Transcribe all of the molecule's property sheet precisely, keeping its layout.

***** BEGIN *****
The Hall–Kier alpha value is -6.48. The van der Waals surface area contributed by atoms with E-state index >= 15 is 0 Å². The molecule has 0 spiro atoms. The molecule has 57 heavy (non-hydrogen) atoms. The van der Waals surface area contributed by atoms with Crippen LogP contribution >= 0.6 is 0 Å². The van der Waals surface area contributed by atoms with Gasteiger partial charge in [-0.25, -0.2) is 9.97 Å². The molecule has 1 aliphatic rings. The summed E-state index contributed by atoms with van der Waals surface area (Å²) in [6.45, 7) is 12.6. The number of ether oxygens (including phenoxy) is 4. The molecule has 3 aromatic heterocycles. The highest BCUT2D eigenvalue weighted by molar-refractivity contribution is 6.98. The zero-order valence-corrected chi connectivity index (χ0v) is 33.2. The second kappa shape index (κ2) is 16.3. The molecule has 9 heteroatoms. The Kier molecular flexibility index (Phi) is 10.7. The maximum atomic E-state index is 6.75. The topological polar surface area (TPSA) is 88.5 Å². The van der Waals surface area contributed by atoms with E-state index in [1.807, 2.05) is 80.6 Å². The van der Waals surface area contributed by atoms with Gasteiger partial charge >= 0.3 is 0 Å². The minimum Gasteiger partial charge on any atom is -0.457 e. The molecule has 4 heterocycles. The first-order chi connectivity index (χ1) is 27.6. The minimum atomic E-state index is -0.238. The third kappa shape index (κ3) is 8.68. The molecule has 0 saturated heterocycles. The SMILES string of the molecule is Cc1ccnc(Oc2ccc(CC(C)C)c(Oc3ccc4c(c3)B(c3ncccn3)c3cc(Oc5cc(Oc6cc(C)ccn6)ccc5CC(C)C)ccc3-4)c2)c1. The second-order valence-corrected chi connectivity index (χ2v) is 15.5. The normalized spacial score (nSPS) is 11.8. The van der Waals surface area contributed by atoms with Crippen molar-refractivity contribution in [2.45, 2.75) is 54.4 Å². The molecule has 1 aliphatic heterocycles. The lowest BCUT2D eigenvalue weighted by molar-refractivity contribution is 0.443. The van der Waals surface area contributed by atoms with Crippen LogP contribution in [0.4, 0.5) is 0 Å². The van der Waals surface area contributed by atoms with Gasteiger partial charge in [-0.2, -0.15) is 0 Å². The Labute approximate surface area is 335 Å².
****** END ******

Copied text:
The Hall–Kier alpha value is -6.48. The van der Waals surface area contributed by atoms with E-state index >= 15 is 0 Å². The molecule has 0 spiro atoms. The molecule has 57 heavy (non-hydrogen) atoms. The van der Waals surface area contributed by atoms with Crippen LogP contribution >= 0.6 is 0 Å². The van der Waals surface area contributed by atoms with Gasteiger partial charge in [-0.25, -0.2) is 9.97 Å². The molecule has 1 aliphatic rings. The summed E-state index contributed by atoms with van der Waals surface area (Å²) in [6.45, 7) is 12.6. The number of ether oxygens (including phenoxy) is 4. The molecule has 3 aromatic heterocycles. The highest BCUT2D eigenvalue weighted by molar-refractivity contribution is 6.98. The zero-order valence-corrected chi connectivity index (χ0v) is 33.2. The second kappa shape index (κ2) is 16.3. The molecule has 9 heteroatoms. The Kier molecular flexibility index (Phi) is 10.7. The maximum atomic E-state index is 6.75. The topological polar surface area (TPSA) is 88.5 Å². The van der Waals surface area contributed by atoms with E-state index in [1.807, 2.05) is 80.6 Å². The van der Waals surface area contributed by atoms with Gasteiger partial charge >= 0.3 is 0 Å². The minimum Gasteiger partial charge on any atom is -0.457 e. The molecule has 4 heterocycles. The first-order chi connectivity index (χ1) is 27.6. The minimum atomic E-state index is -0.238. The third kappa shape index (κ3) is 8.68. The molecule has 0 saturated heterocycles. The SMILES string of the molecule is Cc1ccnc(Oc2ccc(CC(C)C)c(Oc3ccc4c(c3)B(c3ncccn3)c3cc(Oc5cc(Oc6cc(C)ccn6)ccc5CC(C)C)ccc3-4)c2)c1. The second-order valence-corrected chi connectivity index (χ2v) is 15.5. The normalized spacial score (nSPS) is 11.8. The van der Waals surface area contributed by atoms with Crippen molar-refractivity contribution in [2.45, 2.75) is 54.4 Å². The molecule has 1 aliphatic heterocycles. The lowest BCUT2D eigenvalue weighted by molar-refractivity contribution is 0.443. The van der Waals surface area contributed by atoms with Crippen LogP contribution in [0.4, 0.5) is 0 Å². The van der Waals surface area contributed by atoms with Gasteiger partial charge in [-0.2, -0.15) is 0 Å². The Labute approximate surface area is 335 Å².